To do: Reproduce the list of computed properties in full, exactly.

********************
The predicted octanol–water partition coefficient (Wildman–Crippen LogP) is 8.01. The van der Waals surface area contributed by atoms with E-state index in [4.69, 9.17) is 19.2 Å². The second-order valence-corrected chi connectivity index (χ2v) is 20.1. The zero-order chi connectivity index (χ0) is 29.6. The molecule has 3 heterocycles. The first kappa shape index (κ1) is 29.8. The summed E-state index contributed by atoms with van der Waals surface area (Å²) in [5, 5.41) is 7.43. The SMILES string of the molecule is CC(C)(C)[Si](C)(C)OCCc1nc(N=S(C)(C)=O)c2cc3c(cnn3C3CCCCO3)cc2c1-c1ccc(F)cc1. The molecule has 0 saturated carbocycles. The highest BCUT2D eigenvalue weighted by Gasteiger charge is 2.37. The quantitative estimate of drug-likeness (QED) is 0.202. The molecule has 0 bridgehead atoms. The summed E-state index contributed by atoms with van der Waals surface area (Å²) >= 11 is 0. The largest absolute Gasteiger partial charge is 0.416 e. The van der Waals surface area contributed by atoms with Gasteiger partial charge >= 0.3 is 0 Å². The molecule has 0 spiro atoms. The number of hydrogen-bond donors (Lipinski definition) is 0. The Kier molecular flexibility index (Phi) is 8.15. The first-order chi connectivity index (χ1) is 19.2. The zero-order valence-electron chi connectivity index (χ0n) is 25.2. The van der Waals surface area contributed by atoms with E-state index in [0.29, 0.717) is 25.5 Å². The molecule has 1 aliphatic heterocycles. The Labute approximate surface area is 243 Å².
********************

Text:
The predicted octanol–water partition coefficient (Wildman–Crippen LogP) is 8.01. The van der Waals surface area contributed by atoms with E-state index in [4.69, 9.17) is 19.2 Å². The second-order valence-corrected chi connectivity index (χ2v) is 20.1. The zero-order chi connectivity index (χ0) is 29.6. The molecule has 3 heterocycles. The first kappa shape index (κ1) is 29.8. The summed E-state index contributed by atoms with van der Waals surface area (Å²) in [5, 5.41) is 7.43. The SMILES string of the molecule is CC(C)(C)[Si](C)(C)OCCc1nc(N=S(C)(C)=O)c2cc3c(cnn3C3CCCCO3)cc2c1-c1ccc(F)cc1. The molecule has 0 saturated carbocycles. The highest BCUT2D eigenvalue weighted by Gasteiger charge is 2.37. The quantitative estimate of drug-likeness (QED) is 0.202. The molecule has 0 bridgehead atoms. The summed E-state index contributed by atoms with van der Waals surface area (Å²) >= 11 is 0. The largest absolute Gasteiger partial charge is 0.416 e. The van der Waals surface area contributed by atoms with Gasteiger partial charge >= 0.3 is 0 Å². The molecule has 0 spiro atoms. The number of hydrogen-bond donors (Lipinski definition) is 0. The Kier molecular flexibility index (Phi) is 8.15. The first-order chi connectivity index (χ1) is 19.2. The zero-order valence-electron chi connectivity index (χ0n) is 25.2. The van der Waals surface area contributed by atoms with E-state index in [0.29, 0.717) is 25.5 Å². The molecule has 1 aliphatic heterocycles. The Labute approximate surface area is 243 Å².